Who is an Animal Psychologist?
As humans we have a lot in common with other non-human animals. But did you know that you can also study their psychology? According to EnvironmentalScience.org, an Animal Psychologist is “an expert in the behaviors and social relationships between animals within a community and to external biological entities (other species and relationships with humans).” Animal psychologists can work in two major fields: practice and theory. In academic research, animal psychologists examine how animals interact with each other (communal groups, rival groups, predators and prey), their relationships with the environment, and with human beings. In practice, animal psychologists are finding work on nature reserves and other animal parks to observe, study and promote animal welfare. To become an animal psychologist, one needs to complete a master in a related field. The name of the masters can change in a wide variety because it is still a growing field. There are some masters where you can be an Animal Psychologist which are named Animal Behavior, Human-Animal Interaction, Animal Science and Applied Animal Behavior and Animal Welfare. People who can apply to these masters are coming from very diverse backgrounds in bachelor's such as Environmental Science, Animal Science, Biology, Psychology, Veterinary Science, and Zoology. Animal psychologists will find work in one of three major areas: Animal psychology practice, academic research, or teaching.
As a psychology student, you can consider being an Animal Psychologist. So, we conducted an interview with an alumnus of the MSc Applied Animal Behavior and Animal Welfare in the University of Edinburgh, Melody Tamayo, to understand better about this very new, still growing field.
Melody Tamayo – An Animal Welfare and Behavior Professional
Melody did her bachelor’s in Environmental Science. She is from Barcelona, Spain. After finishing her master’s in Applied Animal Behavior and Animal Welfare she started to work as an environmental educator, she is going to different schools and doing activities on environmental topics such as climate crisis, recycling and animal welfare. She is also a volunteer at Animal Concepts and a volunteer translator from English to Spanish in Wild Welfare.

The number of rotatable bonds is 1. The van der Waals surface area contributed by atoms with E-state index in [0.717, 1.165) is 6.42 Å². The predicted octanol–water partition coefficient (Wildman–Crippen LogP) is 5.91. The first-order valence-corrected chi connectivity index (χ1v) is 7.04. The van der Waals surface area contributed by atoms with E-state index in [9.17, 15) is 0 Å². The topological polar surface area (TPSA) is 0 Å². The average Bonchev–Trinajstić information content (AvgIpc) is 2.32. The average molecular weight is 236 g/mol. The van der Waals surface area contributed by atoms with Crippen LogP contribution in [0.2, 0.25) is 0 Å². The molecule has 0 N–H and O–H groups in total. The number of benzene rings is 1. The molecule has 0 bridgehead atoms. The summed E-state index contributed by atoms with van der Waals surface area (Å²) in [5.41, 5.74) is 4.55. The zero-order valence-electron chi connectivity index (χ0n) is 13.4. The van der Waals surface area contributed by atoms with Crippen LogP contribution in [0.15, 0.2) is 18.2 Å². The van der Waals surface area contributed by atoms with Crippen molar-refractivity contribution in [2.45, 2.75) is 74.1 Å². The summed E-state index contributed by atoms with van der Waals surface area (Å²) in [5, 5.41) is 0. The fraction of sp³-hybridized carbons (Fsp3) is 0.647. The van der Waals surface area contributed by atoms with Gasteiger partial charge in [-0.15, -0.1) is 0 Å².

Melody has always been interested in animals since she can remember. And she chose Applied Animal Behavior and Animal Welfare as a master because she would like to understand the motivation and the behavior of the animals better. When asked about the most liked course in the master, she mentioned an Animal Cognition and Consciousness course.
In the master's program at University of Edinburgh, there are only 5 theory courses. Additionally, there is a Dissertation Project which takes 6 months. During the dissertation project, Melody was supposed to study primates in wildlife, in Indonesia. But with the pandemic, it was canceled. So, she had to study the behavior of zebras in a video-based project. There were 5 zebras and she had identified them, she had to know them from several videos instead of real life observation. She even named the zebras. She described it as very tiring but very fun and satisfying as well. Melody mentioned after her studies she is more careful about the behavior, the body and facial expressions of animals. She studied with chickens, birds, reptiles, and big cats (lions) during and after her studies. She said that most people do not realize how intelligent these animals, especially the reptiles and birds, are.
To give you an even better insight into her field of work, here is an anecdote from her:
“The thing is when you are in class, you know the theory, the knowledge. But when you have practical sessions with the animals, it is always different. It never goes as planned. I remember one practical session we had to train chickens. If you haven’t studied animal science, you don’t know that chickens are very smart. And even myself, I was very surprised. We were divided into groups in class, and each group had a chicken. And our chicken was the smartest one. We were doing animal training with clickers (for conditioning). She was really really smart, we were so surprised. Because you know the theory but when you see it happening, it is so rewarding and fun.”
If you are interested, Melody suggests to take a look at these organizations: